I'd been put off watching this one as I'd heard that it was pretty bad, but somehow the idea of one woman's struggle against a futuristic fascist neo-Con regime was ultimately too hard to resist. The late Natasha Richardson stars as Offred, a woman conscripted to be a surrogate mother to the wealthy and powerful as the majority of women (an men) have been sterilised due to nuclear fallout. Faye Dunaway stars as Serena Joy, the tortured baron wife of The Commander (Robert Duval).
Futuristic societies are notoriously difficult to pull off on a low budget, it's obvious that the people behind The Handmaid's Tale really tried hard, but it would probably have been better to downplay that part of the story in my opinion. Effects and sets aside, this is movie plays with a lot of interesting concepts about gender and society, and in many ways has a lot of cultural resonance with our society such as the way women are subjogated, objectified and even commodified, as well as the New Right's obsession with providing justification for their actions by making reference to the Bible.
What I thought was quite appealing about this movie was how extremely camp it was at times, the scenes at the Handmaid's school and those ridiculous sex scenes involving the three leads! What was so interesting was how this campiness was occasionally mixed in to create some very sinister and violent scenes, which were quite unsettling, particular one scene involving a very over the top hanging ceremony. Considering the people involved in this movie, it was adapted by British play write Harold Pinter, from Margaret Atwood's novel, the crudity and overtly labored points are, I think, an attempt to be ironic and a bit of a piss take of the kind of tactics characters like The Commander might have used to create his new world order. It's a great idea, but the aforementioned budgetary restricitions might lead one to think that it was just rushed!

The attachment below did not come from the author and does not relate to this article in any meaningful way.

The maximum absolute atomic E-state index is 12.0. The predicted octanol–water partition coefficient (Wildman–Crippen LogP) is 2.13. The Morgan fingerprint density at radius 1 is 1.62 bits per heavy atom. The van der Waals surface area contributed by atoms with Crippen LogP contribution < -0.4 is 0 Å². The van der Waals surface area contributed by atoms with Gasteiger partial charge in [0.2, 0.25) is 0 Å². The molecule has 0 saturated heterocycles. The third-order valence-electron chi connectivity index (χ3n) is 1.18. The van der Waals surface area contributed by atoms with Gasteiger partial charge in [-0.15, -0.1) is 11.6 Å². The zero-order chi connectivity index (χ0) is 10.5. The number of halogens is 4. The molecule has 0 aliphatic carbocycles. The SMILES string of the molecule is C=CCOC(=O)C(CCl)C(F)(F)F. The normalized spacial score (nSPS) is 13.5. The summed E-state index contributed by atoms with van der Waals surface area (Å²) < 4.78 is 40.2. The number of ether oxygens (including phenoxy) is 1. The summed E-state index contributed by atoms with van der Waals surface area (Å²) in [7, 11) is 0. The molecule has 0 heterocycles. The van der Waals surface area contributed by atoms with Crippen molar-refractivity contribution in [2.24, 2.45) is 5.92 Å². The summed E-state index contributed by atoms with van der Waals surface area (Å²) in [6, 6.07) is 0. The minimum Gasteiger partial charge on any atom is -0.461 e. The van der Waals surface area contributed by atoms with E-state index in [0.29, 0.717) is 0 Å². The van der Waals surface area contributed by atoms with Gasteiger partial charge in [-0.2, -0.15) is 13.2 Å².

The acting is rather good too, Faye Dunaway had stopped channelling Mommie Dearest by this point and she puts in a great performance. Her character was a former celebrity and I couldn't help but burst out laughing when she's watching a video of herself singing Amazing Grace, wistfully! She looks brilliant too, so regal, she always plays devious bitches so well. Natasha Richardson is good too, she obviously understood her role and her almost bland portrayal of the Handmaid is very well done, in fact everyone is good. I thought Elizabeth McGovern did a particularly great job as a fellow inmate at the Handmaid's School. All in all this well worth a watch, particularly if you are interested in gender and political issues. I found it 'On Demand' on cable, but it's also on DVD.